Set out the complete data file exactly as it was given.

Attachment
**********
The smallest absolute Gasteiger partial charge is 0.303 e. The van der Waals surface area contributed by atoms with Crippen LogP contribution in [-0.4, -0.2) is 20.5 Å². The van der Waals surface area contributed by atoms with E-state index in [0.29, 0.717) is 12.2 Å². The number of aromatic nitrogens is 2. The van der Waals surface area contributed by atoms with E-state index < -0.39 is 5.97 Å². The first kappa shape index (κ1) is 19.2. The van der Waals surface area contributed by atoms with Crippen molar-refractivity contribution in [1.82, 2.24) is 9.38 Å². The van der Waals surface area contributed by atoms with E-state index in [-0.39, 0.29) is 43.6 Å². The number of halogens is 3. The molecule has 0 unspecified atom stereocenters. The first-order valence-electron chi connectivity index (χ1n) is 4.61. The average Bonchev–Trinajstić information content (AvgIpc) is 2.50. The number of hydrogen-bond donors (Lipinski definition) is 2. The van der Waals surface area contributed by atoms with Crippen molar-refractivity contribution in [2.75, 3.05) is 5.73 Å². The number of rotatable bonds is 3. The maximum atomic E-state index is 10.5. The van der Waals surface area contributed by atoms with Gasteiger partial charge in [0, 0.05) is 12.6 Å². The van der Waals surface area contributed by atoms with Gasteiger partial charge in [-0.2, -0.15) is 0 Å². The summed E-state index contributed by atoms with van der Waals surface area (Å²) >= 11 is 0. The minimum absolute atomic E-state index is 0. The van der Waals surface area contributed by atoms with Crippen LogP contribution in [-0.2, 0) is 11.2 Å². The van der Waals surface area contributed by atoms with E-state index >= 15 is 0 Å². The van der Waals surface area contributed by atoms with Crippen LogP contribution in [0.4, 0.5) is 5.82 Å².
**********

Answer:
The smallest absolute Gasteiger partial charge is 0.303 e. The van der Waals surface area contributed by atoms with Crippen LogP contribution in [-0.4, -0.2) is 20.5 Å². The van der Waals surface area contributed by atoms with E-state index in [0.29, 0.717) is 12.2 Å². The number of aromatic nitrogens is 2. The van der Waals surface area contributed by atoms with E-state index < -0.39 is 5.97 Å². The first kappa shape index (κ1) is 19.2. The van der Waals surface area contributed by atoms with Crippen molar-refractivity contribution in [1.82, 2.24) is 9.38 Å². The van der Waals surface area contributed by atoms with E-state index in [-0.39, 0.29) is 43.6 Å². The number of halogens is 3. The molecule has 0 unspecified atom stereocenters. The first-order valence-electron chi connectivity index (χ1n) is 4.61. The average Bonchev–Trinajstić information content (AvgIpc) is 2.50. The number of hydrogen-bond donors (Lipinski definition) is 2. The van der Waals surface area contributed by atoms with Crippen molar-refractivity contribution in [2.75, 3.05) is 5.73 Å². The number of rotatable bonds is 3. The maximum atomic E-state index is 10.5. The van der Waals surface area contributed by atoms with Gasteiger partial charge in [0, 0.05) is 12.6 Å². The van der Waals surface area contributed by atoms with Gasteiger partial charge in [-0.2, -0.15) is 0 Å². The summed E-state index contributed by atoms with van der Waals surface area (Å²) >= 11 is 0. The minimum absolute atomic E-state index is 0. The van der Waals surface area contributed by atoms with Crippen LogP contribution in [-0.2, 0) is 11.2 Å². The van der Waals surface area contributed by atoms with E-state index >= 15 is 0 Å². The van der Waals surface area contributed by atoms with Crippen LogP contribution in [0.4, 0.5) is 5.82 Å².